Bacteria are one of the three ‘domains’ of life, that is to say that their characteristics are different from any other lifeforms (eg different from fungi, viruses, animals and plants). Bacteria are single celled organisms which reproduce (often very rapidly, especially in warm conditions) by simply dividing themselves into two. There is a huge number of different types of bacteria (many millions), but relatively few are plant-pathogenic: living within the plant as a parasite. While not as numerous as fungal diseases, bacterial infections are often more serious.

Symptoms of bacterial diseases most commonly involve spots appearing on the stems, leaves, flowers or fruits of the plant. Bacterial diseases cause some of the most devastating damage to plants as they include many blights, soft rots and wilts. For example, the outbreak of fireblight among pear trees in 1930s America lead to the near elimination of commercial pear cultivation throughout the United States.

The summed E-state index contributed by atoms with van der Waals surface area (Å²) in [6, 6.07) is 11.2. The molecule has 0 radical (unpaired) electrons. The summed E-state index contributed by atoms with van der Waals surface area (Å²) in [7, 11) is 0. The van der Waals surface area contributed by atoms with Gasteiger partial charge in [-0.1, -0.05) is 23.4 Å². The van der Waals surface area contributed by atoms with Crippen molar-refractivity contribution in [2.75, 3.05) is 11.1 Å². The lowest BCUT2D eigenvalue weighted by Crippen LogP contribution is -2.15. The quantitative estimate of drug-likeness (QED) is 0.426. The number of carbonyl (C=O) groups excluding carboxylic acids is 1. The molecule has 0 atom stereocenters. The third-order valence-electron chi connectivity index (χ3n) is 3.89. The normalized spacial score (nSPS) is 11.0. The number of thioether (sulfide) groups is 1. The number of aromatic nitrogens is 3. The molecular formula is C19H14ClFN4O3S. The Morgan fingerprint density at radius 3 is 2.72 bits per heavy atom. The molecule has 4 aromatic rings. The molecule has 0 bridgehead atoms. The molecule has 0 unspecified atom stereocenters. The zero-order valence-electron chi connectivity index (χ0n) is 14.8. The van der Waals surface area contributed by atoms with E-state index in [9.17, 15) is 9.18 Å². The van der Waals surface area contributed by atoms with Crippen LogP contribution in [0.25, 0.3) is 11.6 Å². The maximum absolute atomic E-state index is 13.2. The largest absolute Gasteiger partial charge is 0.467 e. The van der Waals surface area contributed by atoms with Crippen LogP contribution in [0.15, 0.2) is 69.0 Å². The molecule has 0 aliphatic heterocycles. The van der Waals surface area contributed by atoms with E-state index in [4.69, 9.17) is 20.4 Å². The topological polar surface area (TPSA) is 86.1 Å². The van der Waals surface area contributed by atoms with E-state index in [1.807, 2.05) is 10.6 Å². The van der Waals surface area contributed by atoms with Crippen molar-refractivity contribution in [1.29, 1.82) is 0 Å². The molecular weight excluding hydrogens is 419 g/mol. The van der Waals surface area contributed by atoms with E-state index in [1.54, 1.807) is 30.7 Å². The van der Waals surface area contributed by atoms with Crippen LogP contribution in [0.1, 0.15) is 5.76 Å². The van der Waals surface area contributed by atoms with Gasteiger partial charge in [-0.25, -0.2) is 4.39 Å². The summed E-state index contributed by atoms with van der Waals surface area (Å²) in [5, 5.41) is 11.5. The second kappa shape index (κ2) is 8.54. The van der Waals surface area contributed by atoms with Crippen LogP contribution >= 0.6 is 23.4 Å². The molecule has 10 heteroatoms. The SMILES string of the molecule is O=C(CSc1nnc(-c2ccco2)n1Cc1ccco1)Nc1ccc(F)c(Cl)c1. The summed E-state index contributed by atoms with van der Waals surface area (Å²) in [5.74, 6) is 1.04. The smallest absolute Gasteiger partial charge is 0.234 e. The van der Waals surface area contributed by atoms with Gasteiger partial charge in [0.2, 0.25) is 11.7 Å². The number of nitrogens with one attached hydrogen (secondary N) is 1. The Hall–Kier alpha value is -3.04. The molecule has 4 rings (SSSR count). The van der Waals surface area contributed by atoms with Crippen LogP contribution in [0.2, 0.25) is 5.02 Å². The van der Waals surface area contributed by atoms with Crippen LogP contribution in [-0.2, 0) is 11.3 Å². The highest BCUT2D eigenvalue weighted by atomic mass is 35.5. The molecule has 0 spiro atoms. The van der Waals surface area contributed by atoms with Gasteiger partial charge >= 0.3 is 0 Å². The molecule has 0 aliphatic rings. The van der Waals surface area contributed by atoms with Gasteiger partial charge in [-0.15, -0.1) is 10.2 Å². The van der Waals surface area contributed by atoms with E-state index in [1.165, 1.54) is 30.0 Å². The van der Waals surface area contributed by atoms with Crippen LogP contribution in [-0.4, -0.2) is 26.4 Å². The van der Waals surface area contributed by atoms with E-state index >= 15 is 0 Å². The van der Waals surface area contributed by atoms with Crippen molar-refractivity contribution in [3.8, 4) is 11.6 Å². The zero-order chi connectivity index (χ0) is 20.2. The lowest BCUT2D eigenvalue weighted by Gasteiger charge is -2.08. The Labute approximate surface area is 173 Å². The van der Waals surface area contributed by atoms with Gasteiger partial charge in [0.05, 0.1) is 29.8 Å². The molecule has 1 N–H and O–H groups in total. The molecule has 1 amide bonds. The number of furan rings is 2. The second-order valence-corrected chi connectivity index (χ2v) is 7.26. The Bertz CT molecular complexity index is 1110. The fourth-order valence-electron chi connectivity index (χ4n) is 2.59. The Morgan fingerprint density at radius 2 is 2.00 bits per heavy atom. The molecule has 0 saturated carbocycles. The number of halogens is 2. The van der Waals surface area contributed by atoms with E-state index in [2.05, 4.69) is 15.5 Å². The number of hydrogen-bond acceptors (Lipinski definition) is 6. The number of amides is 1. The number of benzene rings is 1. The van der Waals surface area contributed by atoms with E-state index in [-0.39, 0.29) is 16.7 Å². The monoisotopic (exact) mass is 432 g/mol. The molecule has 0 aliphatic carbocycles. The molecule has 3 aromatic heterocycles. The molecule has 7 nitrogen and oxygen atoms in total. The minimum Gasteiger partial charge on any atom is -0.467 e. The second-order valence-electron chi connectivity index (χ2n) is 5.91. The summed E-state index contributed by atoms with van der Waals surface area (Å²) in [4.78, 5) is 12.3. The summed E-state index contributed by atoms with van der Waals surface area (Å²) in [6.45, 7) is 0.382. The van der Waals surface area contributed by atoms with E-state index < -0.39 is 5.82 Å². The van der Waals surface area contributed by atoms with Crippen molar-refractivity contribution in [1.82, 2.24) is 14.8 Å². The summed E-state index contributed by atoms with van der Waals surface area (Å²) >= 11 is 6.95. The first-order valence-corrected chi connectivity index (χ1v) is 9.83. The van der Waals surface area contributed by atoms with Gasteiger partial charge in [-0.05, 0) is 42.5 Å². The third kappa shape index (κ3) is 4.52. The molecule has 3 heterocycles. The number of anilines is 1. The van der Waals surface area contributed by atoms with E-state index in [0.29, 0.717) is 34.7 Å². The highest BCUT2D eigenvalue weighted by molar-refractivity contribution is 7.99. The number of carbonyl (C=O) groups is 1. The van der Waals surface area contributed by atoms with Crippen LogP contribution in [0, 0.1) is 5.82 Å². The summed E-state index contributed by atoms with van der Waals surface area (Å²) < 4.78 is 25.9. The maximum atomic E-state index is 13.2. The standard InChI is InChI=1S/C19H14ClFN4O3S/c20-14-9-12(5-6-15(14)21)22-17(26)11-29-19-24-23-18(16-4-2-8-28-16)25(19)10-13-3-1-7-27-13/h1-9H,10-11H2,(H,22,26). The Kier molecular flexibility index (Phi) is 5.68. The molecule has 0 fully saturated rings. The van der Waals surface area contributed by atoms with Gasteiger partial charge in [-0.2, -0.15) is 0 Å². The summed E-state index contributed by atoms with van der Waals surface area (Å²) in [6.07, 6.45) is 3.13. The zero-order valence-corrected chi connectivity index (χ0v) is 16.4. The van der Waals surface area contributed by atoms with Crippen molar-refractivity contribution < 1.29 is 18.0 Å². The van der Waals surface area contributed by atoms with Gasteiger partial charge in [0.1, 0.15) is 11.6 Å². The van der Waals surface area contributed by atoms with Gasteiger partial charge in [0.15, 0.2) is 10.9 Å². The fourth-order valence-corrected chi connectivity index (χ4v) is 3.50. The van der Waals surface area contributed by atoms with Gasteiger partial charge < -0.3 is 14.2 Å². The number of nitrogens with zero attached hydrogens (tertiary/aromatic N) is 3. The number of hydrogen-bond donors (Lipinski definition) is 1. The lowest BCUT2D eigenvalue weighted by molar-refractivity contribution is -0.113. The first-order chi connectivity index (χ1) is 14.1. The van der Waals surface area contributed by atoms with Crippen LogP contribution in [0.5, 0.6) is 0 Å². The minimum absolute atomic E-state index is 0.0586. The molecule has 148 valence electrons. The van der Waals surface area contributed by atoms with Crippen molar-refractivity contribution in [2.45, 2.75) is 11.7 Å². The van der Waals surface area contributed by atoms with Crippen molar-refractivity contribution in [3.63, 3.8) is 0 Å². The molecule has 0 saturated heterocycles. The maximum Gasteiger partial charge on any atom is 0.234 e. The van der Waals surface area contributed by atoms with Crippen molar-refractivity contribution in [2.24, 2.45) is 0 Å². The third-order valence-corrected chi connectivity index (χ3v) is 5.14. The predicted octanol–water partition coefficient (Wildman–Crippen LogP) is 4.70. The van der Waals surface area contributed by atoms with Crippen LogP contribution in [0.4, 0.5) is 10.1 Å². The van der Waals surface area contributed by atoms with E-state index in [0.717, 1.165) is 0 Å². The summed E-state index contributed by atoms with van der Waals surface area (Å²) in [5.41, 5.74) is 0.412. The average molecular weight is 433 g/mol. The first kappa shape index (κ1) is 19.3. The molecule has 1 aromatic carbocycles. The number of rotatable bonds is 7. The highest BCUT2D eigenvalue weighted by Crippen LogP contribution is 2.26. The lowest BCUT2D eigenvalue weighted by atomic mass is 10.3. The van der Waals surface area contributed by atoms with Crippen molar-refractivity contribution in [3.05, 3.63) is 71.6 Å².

Unless caught early enough, and the affected plant parts removed and destroyed, there is generally no cure available for bacterial diseases. Bactericidal chemicals (usually known as antibiotics) could theoretically be used within the horticultural domain, but this increased use of bactericides would speed up the exposure of all bacteria (including those affecting people and animals) and therefore result in the development of resistant strains.